BSA renews alliance with National Park Service

Some of the best Scouting happens in National Park Service sites — including national parks, national monuments, national battlefields and more.

So it’s only, well, natural for Scouting and the National Park Service to become close friends.

That makes it nice but unsurprising to learn that the Boy Scouts of America and the National Park Service have signed a memorandum of understanding, renewing the groups’ commitment to educate young people about camping, the outdoors and the environment.

The BSA and the National Park Service share an impressive origin story.

In 1916, Congress established the National Park Service to preserve the country’s natural and cultural resources.

In 1916, Congress chartered the Boy Scouts of America (which was established in 1910) to provide development programs for the country’s youth.

These days, Scout packs, troops, teams, posts, ships and crews venture to NPS sites to complete advancement requirements, perform service projects and have a ton of fun.

The renewed memorandum of understanding lasts five years, with an automatic five-year renewal clause. It was signed by Jonathan B. Jarvis, director of the National Park Service, and Michael Surbaugh, Chief Scout Executive of the BSA.

Here’s what each group promises to do.

What the National Park Service will do

  1. Assist local Boy Scout councils, units, and groups associated with conservation to develop projects related to national parks
  2. Advise the BSA on land conservation exhibits for national and local environmental conferences, fairs, and events
  3. Provide opportunities for local Scouting units to participate in the NPS improvement projects and interpretive programs
  4. Participate in relevant Boy Scout national and regional conventions and meetings
  5. Encourage national parks to provide local Boy Scout councils with opportunities for earning conservation-oriented awards
  6. Provide recognition to Scouting units and individual Scouts participating in the NPS Scout Ranger Resource Stewardship Program

What the BSA will do

  1. Make its personnel available to consult on Boy Scout program requirements and for joint development of informational materials associated with the national joint program initiative and other environmental and outdoor education activities promoting NPS leadership, mentoring, and internship opportunities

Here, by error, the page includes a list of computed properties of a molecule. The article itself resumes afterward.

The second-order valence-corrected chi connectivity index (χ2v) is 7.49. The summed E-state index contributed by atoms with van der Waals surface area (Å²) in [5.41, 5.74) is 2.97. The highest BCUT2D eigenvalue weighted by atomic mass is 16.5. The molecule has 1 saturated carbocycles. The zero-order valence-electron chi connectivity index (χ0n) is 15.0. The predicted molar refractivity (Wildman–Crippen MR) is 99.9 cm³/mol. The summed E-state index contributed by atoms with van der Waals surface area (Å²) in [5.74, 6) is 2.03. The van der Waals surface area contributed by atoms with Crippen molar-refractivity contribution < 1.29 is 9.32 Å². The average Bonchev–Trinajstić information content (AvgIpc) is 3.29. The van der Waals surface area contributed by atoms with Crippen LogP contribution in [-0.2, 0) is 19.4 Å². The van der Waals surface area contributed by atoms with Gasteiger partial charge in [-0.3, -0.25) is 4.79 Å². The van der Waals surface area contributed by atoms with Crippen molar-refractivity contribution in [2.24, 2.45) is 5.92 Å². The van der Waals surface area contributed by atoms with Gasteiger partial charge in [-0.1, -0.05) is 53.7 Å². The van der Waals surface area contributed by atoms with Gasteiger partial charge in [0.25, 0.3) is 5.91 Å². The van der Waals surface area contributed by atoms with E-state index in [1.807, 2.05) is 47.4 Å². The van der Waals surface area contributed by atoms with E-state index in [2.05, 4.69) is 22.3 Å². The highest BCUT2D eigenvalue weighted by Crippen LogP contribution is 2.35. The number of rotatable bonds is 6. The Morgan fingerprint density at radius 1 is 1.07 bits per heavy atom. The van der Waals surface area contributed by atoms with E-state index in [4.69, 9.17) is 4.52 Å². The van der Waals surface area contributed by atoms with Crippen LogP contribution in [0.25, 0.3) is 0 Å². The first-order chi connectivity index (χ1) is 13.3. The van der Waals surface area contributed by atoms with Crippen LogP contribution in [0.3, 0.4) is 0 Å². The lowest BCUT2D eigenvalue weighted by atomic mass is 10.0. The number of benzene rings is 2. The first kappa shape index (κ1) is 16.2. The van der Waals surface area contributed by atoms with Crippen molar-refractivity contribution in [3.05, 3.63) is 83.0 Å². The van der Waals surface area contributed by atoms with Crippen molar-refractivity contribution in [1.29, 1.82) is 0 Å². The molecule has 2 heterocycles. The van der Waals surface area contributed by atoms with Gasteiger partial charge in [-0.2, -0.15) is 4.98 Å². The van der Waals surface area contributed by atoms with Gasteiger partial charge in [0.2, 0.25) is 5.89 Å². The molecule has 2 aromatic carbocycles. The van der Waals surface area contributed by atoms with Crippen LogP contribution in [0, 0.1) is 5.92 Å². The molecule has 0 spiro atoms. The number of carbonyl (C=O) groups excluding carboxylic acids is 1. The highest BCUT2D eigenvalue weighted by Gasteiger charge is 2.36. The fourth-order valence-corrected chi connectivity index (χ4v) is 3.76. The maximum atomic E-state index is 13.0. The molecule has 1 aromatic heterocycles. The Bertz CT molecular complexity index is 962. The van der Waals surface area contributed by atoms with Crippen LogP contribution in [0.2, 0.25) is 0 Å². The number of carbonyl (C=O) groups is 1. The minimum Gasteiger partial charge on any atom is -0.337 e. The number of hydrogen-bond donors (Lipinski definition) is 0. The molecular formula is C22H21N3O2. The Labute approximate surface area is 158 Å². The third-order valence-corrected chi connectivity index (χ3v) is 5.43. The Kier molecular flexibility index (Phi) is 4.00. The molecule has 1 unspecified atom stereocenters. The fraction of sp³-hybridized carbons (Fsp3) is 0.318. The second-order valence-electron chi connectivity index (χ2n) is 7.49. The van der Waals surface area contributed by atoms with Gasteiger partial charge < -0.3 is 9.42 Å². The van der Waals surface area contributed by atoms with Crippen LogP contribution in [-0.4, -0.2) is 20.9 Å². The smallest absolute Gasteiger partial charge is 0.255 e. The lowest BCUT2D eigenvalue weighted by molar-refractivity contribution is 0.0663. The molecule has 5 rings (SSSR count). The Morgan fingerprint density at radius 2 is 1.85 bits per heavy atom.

2. Promote Scout unit awareness of the Scout Ranger Resource Stewardship Program
  3. Share in the publicity and marketing of the partnership and Scout Ranger Resource Stewardship Program
  4. Encourage participation in NPS age-appropriate service projects for Cub Scouts, Boy Scouts, Ventures and Scout leaders

6 Comments

  1. We sent a high adventure crew down to Mammoth Cave National Park this summer, and the scouts earned the Ranger Resource Stewardship Program patch while there. It was a nice way to top off a great week.

  2. Worked there during arrow corps 5. Awesome place to be. Scouts did 10 years work in one week for the Forestry department. Would do it again in a heartbeat. Remove miles of fence.

  3. The NPS does not currently make backpacking easy for scout troops. It would be nice if the park group size rules were adapted to make it practical for a patrol to go backpacking. With 6 people maximum in normal camp sites, by the time two adult leaders are included, only four scouts can go. If you take between 7-12 people, you are restricted to only a few group camping sites. That means you can take ten scouts – provided you book your campsites and route months and months in advance. The only way around this is to bend the rules so much that it is difficult to look a young scout in the eye and say you are doing the right thing. I hope this is addressed in the next MOU.

  4. I grew up in the BSA scouting program and now am a leader, and I would like to see the program of scouting remain as it is for boys.

    I don’t have a problem with females earning Eagle Scout. If they were to complete the requirements just as the boys do, I don’t have a problem sharing the award with a Girl Scout organization that functions as a BSA troop does.

    Part of the magic of a scout troop is that it runs in age from 10 1/2 – 18th birthday. Boys learn from boys. Older boys teach them. Our best scouts including our Eagles model the characteristics that we strive to instill in our scouts.

    If someone wanted to start the GSA and license the program, I would be willing to help those Girl Scout troops get that magic. Maybe that’s an idea for the BSA. Many of our leaders have daughters too.

    Maybe I’m old school. I went to an all boys high school and I was in an all boys scout troop and am doing fine. Plenty of my female friends went to all girls high schools and all girls scout troops and they are fine. I think having the issue of self-discovery, dating, etc. would provide a distraction to the program and its goals.

    Beat me up if you want.

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